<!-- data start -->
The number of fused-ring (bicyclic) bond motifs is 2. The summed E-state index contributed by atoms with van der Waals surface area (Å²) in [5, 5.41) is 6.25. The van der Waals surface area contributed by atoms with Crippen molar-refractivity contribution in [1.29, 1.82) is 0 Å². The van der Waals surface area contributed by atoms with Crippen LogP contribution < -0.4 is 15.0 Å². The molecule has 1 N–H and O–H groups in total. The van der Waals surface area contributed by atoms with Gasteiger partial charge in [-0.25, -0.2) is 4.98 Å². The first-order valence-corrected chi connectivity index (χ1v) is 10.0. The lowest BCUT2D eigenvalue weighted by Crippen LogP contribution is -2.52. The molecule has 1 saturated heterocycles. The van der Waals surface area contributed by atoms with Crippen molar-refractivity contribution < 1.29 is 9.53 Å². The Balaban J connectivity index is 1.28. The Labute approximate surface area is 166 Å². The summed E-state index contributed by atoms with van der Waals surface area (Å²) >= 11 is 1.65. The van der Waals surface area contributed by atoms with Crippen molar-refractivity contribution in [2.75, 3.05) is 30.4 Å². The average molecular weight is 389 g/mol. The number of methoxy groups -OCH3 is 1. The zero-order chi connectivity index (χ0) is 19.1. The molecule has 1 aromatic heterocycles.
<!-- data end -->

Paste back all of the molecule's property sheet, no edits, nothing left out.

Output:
The number of fused-ring (bicyclic) bond motifs is 2. The summed E-state index contributed by atoms with van der Waals surface area (Å²) in [5, 5.41) is 6.25. The van der Waals surface area contributed by atoms with Crippen molar-refractivity contribution in [1.29, 1.82) is 0 Å². The van der Waals surface area contributed by atoms with Crippen LogP contribution < -0.4 is 15.0 Å². The molecule has 1 N–H and O–H groups in total. The van der Waals surface area contributed by atoms with Gasteiger partial charge in [-0.25, -0.2) is 4.98 Å². The first-order valence-corrected chi connectivity index (χ1v) is 10.0. The lowest BCUT2D eigenvalue weighted by Crippen LogP contribution is -2.52. The molecule has 1 saturated heterocycles. The van der Waals surface area contributed by atoms with Crippen molar-refractivity contribution < 1.29 is 9.53 Å². The Balaban J connectivity index is 1.28. The Labute approximate surface area is 166 Å². The summed E-state index contributed by atoms with van der Waals surface area (Å²) >= 11 is 1.65. The van der Waals surface area contributed by atoms with Crippen molar-refractivity contribution in [2.75, 3.05) is 30.4 Å². The average molecular weight is 389 g/mol. The number of methoxy groups -OCH3 is 1. The zero-order chi connectivity index (χ0) is 19.1. The molecule has 1 aromatic heterocycles.